Robot Ethics

Sex and death among the robots: when should we campaign to ban robots?

Today, I noticed two news stories: BBC future reported about the Korean work on killer robots (autonomous gun turrets that can identify, track and attack) and BBC news reported on the formation of a campaign to ban sex robots, clearly mirrored on the existing campaign to stop killer robots.

Much of the robot discourse is of course just airing hopes and fears about the future, projected onto futuristic devices. But robots are also real things increasingly used for real applications, potentially posing actual threats and affecting social norms. When does it make sense to start a campaign to stop the development of robots that do X?

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Guest Post: CARING ROBOTS

CARING ROBOTS

Written by Darlei Dall’Agnol[1]

Universidade Federal de Santa Catarina

As we humans find ways of enhancing our physical, intellectual, emotional and other capabilities and, as a result, our lifespan expands, caring for the elderly becomes more challenging and complex too. We may postpone aging, but perhaps not forever and serious care will be needed at some point. Now, recent figures show that the number of carers aged 85 and over has risen in England by 128% in the last decade and is around 87.000.[2] Half of these carers work for 50 hours or more each week. Most are compromising their own well-being showing that we must deal with the problem in a different way to avoid aggravating it. These individuals should be cared for and not be the ones caring. An aging population brings greater burdens for the health care system raising many issues about fairness and justice in distributing resources. In countries like Japan, with 25% of the population over 65,[3] caring is even becoming a social problem and some companies are turning to robots.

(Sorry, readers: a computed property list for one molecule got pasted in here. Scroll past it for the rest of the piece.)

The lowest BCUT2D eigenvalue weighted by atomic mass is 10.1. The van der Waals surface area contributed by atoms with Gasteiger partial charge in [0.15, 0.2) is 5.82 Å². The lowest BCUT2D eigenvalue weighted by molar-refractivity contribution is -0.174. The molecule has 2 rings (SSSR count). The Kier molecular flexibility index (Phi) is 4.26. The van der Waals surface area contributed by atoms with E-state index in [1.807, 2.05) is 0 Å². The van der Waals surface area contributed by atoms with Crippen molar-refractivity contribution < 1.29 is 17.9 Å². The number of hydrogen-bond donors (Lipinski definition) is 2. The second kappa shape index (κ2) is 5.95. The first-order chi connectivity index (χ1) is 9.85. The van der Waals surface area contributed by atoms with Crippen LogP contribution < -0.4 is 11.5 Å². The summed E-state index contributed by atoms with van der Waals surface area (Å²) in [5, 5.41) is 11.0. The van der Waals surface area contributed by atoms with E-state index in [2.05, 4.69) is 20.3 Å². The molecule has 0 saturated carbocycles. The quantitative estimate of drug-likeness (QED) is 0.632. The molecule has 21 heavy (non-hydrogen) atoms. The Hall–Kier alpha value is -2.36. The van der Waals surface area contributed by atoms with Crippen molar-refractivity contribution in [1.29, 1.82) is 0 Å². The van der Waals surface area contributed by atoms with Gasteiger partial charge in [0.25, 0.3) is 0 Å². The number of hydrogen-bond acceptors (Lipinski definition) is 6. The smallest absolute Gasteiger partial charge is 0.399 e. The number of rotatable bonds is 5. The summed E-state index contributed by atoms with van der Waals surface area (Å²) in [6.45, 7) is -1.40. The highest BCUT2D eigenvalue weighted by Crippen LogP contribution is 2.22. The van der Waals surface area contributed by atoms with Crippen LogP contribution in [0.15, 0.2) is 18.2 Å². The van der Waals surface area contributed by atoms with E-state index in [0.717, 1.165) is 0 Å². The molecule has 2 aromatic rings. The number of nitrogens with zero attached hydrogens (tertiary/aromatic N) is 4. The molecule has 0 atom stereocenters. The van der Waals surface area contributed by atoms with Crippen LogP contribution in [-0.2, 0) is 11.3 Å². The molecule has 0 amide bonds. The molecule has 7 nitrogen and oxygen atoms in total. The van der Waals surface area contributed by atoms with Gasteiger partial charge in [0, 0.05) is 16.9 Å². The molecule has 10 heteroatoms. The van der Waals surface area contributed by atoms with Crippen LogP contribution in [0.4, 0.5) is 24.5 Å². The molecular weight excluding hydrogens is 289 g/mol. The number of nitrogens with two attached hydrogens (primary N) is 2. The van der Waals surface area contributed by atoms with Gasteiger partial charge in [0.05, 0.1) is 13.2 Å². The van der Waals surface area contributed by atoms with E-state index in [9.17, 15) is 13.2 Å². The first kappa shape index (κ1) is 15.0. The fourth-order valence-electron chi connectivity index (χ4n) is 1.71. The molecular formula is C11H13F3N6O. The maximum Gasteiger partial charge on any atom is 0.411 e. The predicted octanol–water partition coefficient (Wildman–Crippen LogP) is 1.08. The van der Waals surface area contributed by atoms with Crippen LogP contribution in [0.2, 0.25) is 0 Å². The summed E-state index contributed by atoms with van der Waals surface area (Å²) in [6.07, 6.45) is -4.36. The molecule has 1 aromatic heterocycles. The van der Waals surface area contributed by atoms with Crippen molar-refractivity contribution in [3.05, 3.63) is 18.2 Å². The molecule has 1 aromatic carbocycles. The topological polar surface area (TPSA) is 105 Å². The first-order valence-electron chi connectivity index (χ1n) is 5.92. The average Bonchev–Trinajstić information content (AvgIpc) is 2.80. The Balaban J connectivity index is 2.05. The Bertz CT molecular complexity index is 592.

Pepper “a robot with a heart” will be sold to care for the elderly and children. Other examples include: Wakamaru a “companion robot” designed to co-inhabit with humans (see figure below); Paro a fur-covered robotic seal developed by AIST that responds to petting; Sony’s AIBO robotic dog and NeCORO robotic cat covered in synthetic fur used for therapeutic purposes; Secom My Spoon an automatic feeding robot; Sanyo robot for monitoring, delivering messages, and reminding about medicine and other devices to help on the problem of caring for the elderly. In continental Europe, there are a few robots in experimental tests as caregivers too. But are robots the best solution for caring for the elderly? Continue reading

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